On a recent late night internet video binge, I found some neat footage of late 1980s New York street scenes. The shoulder pads, of course, were comically large, but the most striking thing was that everyone was looking at each other, the street, the scenery (or wore a fixed blank “don’t talk to me” death stare that’s still in vogue). No one was texting, gaming, or otherwise absorbed in the vortex of a handheld electronic device.
Designer and artist Ekene Ijeoma would like to bring the public back to that recent past using the very device that makes zombies of us all. Look Up is a participatory public art project, accessed through your smartphone, that asks New Yorkers to take their eyes up from their phones and out onto the street around them.
Using NYC DOT Vision Zero data on crash injuries and fatalities, Look Up calculates an “energy score” for every intersection in the city. A higher score indicates that more crashes have occurred at the intersection, and the user, consequently, should put more of their energy back into the city. The app detects when you’ve approached an intersection using GPS and wi-fi data (if available), and becomes more agitated according to the energy score.
At a recent demo, The Architect’s Newspaper met up with Ijeoma to stroll the Lower East Side. As we approached Rivington and Essex streets, the Android phone Ijeoma had given me vibrated softly. On screen, an alert pinpointing my location popped up, along with two ocular orbs with flowing irises that glowed blue-green. The vibration did prompt me to look up: I made fleeting eye contact with a stranger, and noticed a small tattoo peeking about a woman’s ankle sock.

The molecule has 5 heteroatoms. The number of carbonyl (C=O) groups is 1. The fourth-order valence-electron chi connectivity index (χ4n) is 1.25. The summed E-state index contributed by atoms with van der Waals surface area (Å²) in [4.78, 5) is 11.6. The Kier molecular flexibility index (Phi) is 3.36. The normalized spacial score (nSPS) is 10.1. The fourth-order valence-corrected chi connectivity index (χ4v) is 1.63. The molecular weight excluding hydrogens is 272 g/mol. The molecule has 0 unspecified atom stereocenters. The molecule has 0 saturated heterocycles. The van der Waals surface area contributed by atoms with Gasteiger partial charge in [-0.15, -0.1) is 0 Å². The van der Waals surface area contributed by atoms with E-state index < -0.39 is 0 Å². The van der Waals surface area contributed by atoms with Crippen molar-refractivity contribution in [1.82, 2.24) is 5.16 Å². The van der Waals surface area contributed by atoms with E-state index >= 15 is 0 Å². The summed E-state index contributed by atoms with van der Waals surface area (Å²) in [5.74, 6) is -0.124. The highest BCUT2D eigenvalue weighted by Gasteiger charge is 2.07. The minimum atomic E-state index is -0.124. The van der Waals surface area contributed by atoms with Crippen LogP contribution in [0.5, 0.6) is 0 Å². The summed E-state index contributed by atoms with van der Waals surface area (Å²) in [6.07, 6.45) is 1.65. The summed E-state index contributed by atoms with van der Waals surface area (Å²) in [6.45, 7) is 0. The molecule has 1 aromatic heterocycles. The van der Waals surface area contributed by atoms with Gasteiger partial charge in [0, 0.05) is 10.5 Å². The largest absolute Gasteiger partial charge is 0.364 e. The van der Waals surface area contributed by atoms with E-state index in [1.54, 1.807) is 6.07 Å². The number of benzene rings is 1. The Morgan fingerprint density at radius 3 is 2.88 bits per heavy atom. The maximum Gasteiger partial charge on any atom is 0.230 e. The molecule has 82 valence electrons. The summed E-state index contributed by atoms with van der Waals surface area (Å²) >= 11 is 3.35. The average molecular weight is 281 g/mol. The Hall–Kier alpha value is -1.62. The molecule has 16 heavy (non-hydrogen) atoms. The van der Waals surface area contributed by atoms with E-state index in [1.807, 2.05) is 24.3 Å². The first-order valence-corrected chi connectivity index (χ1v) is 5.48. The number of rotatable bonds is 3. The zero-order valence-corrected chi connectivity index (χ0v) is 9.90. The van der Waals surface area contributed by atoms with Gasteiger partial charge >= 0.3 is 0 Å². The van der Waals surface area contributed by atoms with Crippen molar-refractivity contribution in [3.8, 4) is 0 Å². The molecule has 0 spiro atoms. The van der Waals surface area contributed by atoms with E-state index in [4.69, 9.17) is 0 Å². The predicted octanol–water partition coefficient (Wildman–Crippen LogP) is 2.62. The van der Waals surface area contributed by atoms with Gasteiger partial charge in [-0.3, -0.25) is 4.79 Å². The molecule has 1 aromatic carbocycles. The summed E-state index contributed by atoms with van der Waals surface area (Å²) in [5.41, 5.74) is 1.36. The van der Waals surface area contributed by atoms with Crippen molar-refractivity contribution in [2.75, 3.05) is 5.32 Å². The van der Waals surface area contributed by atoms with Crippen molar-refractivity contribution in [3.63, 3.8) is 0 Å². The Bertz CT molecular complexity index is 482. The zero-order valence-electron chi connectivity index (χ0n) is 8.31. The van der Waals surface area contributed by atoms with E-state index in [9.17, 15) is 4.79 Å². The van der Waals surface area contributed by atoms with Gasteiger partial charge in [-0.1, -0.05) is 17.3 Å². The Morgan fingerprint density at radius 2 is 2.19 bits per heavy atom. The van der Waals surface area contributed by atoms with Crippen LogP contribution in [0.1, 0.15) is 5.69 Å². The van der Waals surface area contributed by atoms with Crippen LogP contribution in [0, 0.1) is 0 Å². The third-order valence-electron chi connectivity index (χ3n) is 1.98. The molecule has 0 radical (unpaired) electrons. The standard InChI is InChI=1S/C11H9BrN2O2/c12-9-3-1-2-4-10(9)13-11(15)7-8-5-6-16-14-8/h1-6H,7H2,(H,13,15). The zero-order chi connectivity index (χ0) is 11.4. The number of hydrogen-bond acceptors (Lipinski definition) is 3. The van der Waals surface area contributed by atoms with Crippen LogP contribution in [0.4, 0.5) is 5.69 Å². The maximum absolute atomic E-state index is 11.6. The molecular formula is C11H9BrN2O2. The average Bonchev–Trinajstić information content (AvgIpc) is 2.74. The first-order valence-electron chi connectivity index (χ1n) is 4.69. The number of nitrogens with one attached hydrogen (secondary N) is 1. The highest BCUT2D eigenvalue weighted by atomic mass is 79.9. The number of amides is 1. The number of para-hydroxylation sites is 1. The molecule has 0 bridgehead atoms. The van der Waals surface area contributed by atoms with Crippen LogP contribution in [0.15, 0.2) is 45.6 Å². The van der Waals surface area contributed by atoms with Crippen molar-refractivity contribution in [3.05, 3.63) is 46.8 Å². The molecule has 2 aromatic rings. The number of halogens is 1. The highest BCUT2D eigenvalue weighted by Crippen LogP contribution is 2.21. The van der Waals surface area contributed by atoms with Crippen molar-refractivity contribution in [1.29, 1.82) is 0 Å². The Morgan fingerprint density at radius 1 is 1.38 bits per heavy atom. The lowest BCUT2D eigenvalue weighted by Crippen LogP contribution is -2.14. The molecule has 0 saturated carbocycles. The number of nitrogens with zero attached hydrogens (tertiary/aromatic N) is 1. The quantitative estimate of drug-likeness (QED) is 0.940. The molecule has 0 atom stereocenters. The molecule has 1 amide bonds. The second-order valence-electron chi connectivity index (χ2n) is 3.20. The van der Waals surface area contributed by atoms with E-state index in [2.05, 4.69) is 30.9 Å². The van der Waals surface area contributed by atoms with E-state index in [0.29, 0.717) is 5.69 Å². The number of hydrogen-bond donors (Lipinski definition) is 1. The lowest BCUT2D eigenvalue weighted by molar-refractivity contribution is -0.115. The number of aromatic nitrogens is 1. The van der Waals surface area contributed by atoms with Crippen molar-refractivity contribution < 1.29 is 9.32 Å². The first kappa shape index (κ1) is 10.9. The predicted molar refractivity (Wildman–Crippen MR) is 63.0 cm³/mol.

Right now, the app is only available for Android as a Live Wallpaper, an app that runs in the background so participants can use other apps concurrently. Users can set the app to activate at any intersection where there’s data, at set intervals, or randomly. The settings can also be adjusted to accomodate the faster pace of a car or bike.
The goal of the project is to “tear down digital walls” and foster engagement with fellow citizens, explains Ijeoma. Recently awarded a New York Foundation for the Arts fellowship in Design/Urban Environments/Architecture for his humanistic treatment of data, Look Up advances the discussion around who has a right to public space. Ijeoma brought up the example of an app that allows San Franciscans to reserve local ballfields. What’s lost when techies, for example, can “reserve” a public soccer field online while neighborhood kids organize their pick-up games on site? Face-to-face interaction, Ijeoma suggested, could go a long way towards resolving these disputes and making sure all parties have fair access to shared resources.
Ijeoma emphasized that he sees Look Up as art first, app second. The project subverts the divide between digital and physical, he explained, by allowing users to be more present in physical space. Curious? Check out the video below to see Look Up in practice: